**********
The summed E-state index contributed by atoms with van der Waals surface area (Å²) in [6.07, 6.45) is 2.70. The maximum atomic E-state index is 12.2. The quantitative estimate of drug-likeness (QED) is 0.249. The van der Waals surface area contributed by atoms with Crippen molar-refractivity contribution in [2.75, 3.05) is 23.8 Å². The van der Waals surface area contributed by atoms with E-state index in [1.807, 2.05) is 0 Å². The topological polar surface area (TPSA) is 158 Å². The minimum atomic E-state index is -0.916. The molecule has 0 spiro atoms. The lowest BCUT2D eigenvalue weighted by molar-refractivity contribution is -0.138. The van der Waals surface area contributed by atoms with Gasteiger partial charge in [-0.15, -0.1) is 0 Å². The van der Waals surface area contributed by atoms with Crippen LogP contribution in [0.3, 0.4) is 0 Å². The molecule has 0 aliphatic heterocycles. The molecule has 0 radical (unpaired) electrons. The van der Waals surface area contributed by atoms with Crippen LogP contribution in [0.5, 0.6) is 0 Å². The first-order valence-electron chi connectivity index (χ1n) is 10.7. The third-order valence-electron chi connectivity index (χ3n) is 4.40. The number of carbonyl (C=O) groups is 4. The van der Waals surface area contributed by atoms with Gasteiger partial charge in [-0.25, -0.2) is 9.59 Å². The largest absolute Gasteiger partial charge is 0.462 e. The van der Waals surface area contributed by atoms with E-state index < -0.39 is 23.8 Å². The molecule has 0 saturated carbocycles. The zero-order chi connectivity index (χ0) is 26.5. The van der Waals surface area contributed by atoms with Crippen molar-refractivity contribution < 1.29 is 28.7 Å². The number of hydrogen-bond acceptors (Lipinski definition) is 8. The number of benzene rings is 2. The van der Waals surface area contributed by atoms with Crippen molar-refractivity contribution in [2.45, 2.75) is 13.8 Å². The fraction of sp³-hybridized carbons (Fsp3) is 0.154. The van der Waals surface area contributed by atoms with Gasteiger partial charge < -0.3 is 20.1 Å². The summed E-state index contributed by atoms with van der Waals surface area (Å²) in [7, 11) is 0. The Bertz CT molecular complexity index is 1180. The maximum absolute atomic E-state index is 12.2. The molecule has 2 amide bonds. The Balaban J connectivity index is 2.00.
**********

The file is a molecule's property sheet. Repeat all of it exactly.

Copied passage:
The summed E-state index contributed by atoms with van der Waals surface area (Å²) in [6.07, 6.45) is 2.70. The maximum atomic E-state index is 12.2. The quantitative estimate of drug-likeness (QED) is 0.249. The van der Waals surface area contributed by atoms with Crippen molar-refractivity contribution in [2.75, 3.05) is 23.8 Å². The van der Waals surface area contributed by atoms with E-state index in [1.807, 2.05) is 0 Å². The topological polar surface area (TPSA) is 158 Å². The minimum atomic E-state index is -0.916. The molecule has 0 spiro atoms. The lowest BCUT2D eigenvalue weighted by molar-refractivity contribution is -0.138. The van der Waals surface area contributed by atoms with Gasteiger partial charge in [-0.15, -0.1) is 0 Å². The van der Waals surface area contributed by atoms with Crippen LogP contribution in [0.3, 0.4) is 0 Å². The molecule has 0 aliphatic heterocycles. The molecule has 0 radical (unpaired) electrons. The van der Waals surface area contributed by atoms with Crippen LogP contribution in [0.5, 0.6) is 0 Å². The first-order valence-electron chi connectivity index (χ1n) is 10.7. The third-order valence-electron chi connectivity index (χ3n) is 4.40. The number of carbonyl (C=O) groups is 4. The van der Waals surface area contributed by atoms with Gasteiger partial charge in [-0.25, -0.2) is 9.59 Å². The largest absolute Gasteiger partial charge is 0.462 e. The van der Waals surface area contributed by atoms with E-state index < -0.39 is 23.8 Å². The molecule has 0 saturated carbocycles. The zero-order chi connectivity index (χ0) is 26.5. The van der Waals surface area contributed by atoms with Crippen molar-refractivity contribution < 1.29 is 28.7 Å². The number of hydrogen-bond acceptors (Lipinski definition) is 8. The number of benzene rings is 2. The van der Waals surface area contributed by atoms with Crippen molar-refractivity contribution in [2.45, 2.75) is 13.8 Å². The fraction of sp³-hybridized carbons (Fsp3) is 0.154. The van der Waals surface area contributed by atoms with Gasteiger partial charge < -0.3 is 20.1 Å². The summed E-state index contributed by atoms with van der Waals surface area (Å²) in [7, 11) is 0. The Bertz CT molecular complexity index is 1180. The maximum absolute atomic E-state index is 12.2. The molecule has 2 amide bonds. The Balaban J connectivity index is 2.00.